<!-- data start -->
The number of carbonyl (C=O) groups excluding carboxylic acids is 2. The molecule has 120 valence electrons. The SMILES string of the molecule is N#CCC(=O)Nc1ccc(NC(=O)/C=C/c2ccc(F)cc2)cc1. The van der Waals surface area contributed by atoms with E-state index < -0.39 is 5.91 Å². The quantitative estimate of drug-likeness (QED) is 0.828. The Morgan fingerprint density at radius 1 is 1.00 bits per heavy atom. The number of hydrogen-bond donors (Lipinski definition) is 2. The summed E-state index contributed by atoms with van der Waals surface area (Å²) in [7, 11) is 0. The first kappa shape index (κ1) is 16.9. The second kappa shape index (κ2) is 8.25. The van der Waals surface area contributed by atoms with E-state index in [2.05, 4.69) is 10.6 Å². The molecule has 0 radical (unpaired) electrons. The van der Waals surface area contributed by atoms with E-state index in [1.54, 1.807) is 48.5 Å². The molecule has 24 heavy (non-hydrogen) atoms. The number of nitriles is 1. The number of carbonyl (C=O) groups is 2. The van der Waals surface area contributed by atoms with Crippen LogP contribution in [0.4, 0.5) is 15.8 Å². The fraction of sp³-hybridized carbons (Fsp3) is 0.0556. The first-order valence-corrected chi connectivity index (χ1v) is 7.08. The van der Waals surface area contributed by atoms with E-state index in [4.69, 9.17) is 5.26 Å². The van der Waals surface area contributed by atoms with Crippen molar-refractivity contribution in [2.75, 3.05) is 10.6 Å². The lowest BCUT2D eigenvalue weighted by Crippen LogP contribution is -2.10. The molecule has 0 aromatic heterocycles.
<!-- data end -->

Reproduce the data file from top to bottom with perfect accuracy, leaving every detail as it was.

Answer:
The number of carbonyl (C=O) groups excluding carboxylic acids is 2. The molecule has 120 valence electrons. The SMILES string of the molecule is N#CCC(=O)Nc1ccc(NC(=O)/C=C/c2ccc(F)cc2)cc1. The van der Waals surface area contributed by atoms with E-state index < -0.39 is 5.91 Å². The quantitative estimate of drug-likeness (QED) is 0.828. The Morgan fingerprint density at radius 1 is 1.00 bits per heavy atom. The number of hydrogen-bond donors (Lipinski definition) is 2. The summed E-state index contributed by atoms with van der Waals surface area (Å²) in [7, 11) is 0. The first kappa shape index (κ1) is 16.9. The second kappa shape index (κ2) is 8.25. The van der Waals surface area contributed by atoms with E-state index in [2.05, 4.69) is 10.6 Å². The molecule has 0 radical (unpaired) electrons. The van der Waals surface area contributed by atoms with E-state index in [1.54, 1.807) is 48.5 Å². The molecule has 24 heavy (non-hydrogen) atoms. The number of nitriles is 1. The number of carbonyl (C=O) groups is 2. The van der Waals surface area contributed by atoms with Crippen LogP contribution in [0.4, 0.5) is 15.8 Å². The fraction of sp³-hybridized carbons (Fsp3) is 0.0556. The first-order valence-corrected chi connectivity index (χ1v) is 7.08. The van der Waals surface area contributed by atoms with E-state index in [4.69, 9.17) is 5.26 Å². The van der Waals surface area contributed by atoms with Crippen molar-refractivity contribution in [2.75, 3.05) is 10.6 Å². The lowest BCUT2D eigenvalue weighted by Crippen LogP contribution is -2.10. The molecule has 0 aromatic heterocycles.